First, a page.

Regulators Taking Dim View of Bitcoin Boom

YERUSHALAYIM (Reuters) -

Israel said on Wednesday it was considering regulation of bitcoin and warned citizens that using such decentralized virtual currencies was risky.

As a crypto-currency, bitcoin is passed between two parties digitally and can be traded on exchanges for real-world currencies. Its value fluctuates according to user demand, but it is not backed by any government or central bank.

Supporters of bitcoin are drawn to its decentralized platform and say it is here to stay. Detractors call it a bubble and expect it to be forgotten in a year or two.

However, it has proved increasingly popular and governments and regulators around the world have been searching for the best way to respond.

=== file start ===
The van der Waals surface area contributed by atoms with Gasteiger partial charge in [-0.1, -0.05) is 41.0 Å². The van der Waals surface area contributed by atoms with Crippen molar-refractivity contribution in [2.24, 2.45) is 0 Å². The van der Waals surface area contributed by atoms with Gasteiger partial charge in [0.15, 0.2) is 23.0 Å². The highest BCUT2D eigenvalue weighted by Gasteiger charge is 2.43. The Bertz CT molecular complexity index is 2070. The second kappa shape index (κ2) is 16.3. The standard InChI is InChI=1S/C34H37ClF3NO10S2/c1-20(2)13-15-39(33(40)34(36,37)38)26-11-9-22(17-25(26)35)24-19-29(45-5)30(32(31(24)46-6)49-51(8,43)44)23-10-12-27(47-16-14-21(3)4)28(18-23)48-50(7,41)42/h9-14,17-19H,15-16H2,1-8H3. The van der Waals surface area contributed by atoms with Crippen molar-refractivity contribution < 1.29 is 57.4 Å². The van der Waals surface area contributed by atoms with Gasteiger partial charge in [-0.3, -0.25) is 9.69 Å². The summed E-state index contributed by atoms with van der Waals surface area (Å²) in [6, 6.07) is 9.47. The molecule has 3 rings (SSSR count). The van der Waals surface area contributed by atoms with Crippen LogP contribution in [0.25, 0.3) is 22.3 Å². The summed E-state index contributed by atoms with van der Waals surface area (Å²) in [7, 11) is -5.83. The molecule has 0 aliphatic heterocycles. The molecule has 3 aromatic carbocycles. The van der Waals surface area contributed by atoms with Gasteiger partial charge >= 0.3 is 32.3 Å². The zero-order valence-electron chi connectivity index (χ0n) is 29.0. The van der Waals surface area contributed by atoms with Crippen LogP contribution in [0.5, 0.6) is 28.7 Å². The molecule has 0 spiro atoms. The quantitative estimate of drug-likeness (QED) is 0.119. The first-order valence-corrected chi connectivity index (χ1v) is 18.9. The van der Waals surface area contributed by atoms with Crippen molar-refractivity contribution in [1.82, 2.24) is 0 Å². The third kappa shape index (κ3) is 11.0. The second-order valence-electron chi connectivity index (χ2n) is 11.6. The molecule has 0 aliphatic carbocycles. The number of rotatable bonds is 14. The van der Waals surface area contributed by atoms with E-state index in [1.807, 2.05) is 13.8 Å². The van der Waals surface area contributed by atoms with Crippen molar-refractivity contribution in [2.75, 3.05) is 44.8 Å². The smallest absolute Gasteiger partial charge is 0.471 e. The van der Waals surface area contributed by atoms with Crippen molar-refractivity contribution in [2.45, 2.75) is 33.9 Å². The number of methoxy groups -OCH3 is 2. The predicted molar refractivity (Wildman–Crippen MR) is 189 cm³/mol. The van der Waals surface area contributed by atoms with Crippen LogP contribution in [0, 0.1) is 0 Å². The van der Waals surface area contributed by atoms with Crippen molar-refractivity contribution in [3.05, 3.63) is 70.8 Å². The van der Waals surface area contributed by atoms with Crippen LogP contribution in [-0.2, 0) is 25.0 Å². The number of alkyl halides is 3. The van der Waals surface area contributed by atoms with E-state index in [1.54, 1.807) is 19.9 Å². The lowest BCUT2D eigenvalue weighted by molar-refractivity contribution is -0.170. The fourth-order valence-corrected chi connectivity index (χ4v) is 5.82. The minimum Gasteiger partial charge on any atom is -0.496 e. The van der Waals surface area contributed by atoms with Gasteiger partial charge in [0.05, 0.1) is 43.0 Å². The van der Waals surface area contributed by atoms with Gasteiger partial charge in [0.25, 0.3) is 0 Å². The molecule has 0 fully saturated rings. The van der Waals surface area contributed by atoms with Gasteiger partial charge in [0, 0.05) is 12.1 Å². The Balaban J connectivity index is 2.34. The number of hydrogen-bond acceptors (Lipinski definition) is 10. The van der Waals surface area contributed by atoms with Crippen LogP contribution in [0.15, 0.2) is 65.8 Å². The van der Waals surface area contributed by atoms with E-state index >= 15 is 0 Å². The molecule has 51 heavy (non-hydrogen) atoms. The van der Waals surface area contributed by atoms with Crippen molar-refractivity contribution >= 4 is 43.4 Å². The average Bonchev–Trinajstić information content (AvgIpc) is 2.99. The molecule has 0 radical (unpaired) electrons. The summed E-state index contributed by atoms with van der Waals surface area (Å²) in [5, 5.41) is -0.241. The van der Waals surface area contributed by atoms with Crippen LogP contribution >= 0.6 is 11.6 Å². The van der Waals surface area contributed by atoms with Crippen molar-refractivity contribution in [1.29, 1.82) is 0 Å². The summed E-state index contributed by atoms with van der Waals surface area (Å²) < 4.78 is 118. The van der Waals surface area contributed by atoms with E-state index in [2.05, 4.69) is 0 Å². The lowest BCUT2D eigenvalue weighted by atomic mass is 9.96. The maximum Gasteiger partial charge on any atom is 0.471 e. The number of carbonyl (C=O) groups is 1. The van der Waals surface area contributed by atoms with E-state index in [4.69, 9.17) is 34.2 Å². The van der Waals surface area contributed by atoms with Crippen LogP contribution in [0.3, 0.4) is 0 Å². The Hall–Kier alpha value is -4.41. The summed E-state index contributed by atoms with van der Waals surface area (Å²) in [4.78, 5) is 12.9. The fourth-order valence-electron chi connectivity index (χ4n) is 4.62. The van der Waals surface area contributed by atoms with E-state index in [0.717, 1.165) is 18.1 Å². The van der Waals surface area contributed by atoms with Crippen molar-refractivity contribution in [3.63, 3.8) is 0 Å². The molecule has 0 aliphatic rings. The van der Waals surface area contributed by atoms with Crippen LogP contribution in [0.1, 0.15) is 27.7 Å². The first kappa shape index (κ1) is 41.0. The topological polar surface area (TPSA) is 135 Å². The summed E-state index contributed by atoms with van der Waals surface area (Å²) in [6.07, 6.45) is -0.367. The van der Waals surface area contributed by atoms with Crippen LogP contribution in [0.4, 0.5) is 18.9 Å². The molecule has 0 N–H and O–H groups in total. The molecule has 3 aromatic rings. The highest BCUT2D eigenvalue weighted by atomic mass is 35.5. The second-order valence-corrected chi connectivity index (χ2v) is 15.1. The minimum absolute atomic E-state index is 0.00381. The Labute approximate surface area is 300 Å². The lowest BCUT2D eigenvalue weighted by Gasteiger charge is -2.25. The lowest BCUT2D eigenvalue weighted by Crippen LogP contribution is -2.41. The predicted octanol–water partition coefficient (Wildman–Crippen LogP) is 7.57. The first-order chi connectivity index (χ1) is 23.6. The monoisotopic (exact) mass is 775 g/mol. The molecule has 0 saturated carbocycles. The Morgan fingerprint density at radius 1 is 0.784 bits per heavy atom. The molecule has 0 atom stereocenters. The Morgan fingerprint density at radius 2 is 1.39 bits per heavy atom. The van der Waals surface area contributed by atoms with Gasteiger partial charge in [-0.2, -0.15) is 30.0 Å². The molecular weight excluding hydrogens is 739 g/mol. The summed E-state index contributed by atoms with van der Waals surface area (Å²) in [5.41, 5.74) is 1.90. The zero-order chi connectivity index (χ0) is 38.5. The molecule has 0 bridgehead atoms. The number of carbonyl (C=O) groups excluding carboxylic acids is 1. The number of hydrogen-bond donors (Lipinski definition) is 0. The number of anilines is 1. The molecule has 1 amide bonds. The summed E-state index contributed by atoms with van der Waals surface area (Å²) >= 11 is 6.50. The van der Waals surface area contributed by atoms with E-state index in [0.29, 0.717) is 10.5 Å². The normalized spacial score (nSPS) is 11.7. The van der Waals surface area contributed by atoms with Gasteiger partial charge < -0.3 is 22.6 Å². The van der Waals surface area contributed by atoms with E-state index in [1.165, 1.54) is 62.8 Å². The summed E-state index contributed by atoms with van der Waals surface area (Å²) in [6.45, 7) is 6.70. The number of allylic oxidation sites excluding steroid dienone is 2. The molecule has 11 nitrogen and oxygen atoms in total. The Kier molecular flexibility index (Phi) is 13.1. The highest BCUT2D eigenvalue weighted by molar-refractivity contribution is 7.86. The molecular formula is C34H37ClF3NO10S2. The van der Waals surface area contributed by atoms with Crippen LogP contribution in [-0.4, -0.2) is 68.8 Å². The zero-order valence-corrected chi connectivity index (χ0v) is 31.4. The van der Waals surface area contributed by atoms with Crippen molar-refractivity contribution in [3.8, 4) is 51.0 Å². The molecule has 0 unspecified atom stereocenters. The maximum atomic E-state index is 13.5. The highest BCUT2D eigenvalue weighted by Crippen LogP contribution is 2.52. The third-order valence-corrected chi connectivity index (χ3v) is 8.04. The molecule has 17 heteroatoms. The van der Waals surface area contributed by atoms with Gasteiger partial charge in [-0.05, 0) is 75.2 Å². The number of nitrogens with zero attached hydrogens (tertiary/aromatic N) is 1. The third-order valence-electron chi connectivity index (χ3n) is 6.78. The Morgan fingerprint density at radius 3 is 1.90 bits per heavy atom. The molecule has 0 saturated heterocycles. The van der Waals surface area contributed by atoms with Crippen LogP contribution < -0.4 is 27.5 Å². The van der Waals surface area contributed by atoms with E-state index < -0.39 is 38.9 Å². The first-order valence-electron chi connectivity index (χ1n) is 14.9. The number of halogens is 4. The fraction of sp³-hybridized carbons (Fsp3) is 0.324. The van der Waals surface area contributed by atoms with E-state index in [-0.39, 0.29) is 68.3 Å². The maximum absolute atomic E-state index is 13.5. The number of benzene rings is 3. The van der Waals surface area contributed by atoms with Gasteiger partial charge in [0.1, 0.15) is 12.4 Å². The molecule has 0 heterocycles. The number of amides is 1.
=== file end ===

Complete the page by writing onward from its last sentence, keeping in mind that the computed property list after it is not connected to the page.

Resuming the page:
Israel, home to pioneering firms in hi-tech fields such as cryptography, has emerged as a bitcoin hotspot, prompting central bank governor Karnit Flug to convene a meeting this week with other regulators, including those for capital markets, taxes, securities and money laundering and terror financing.

“It was agreed to continue to examine various perspectives related to the use of, and trade in, virtual currencies,” the authorities said in a joint statement on Wednesday.

They said the Israeli public should be aware that bitcoin is unsupervised, is not legal tender and presents fertile ground for fraudulent activities. At the same time, such transactions are anonymous and often hard to trace, they added.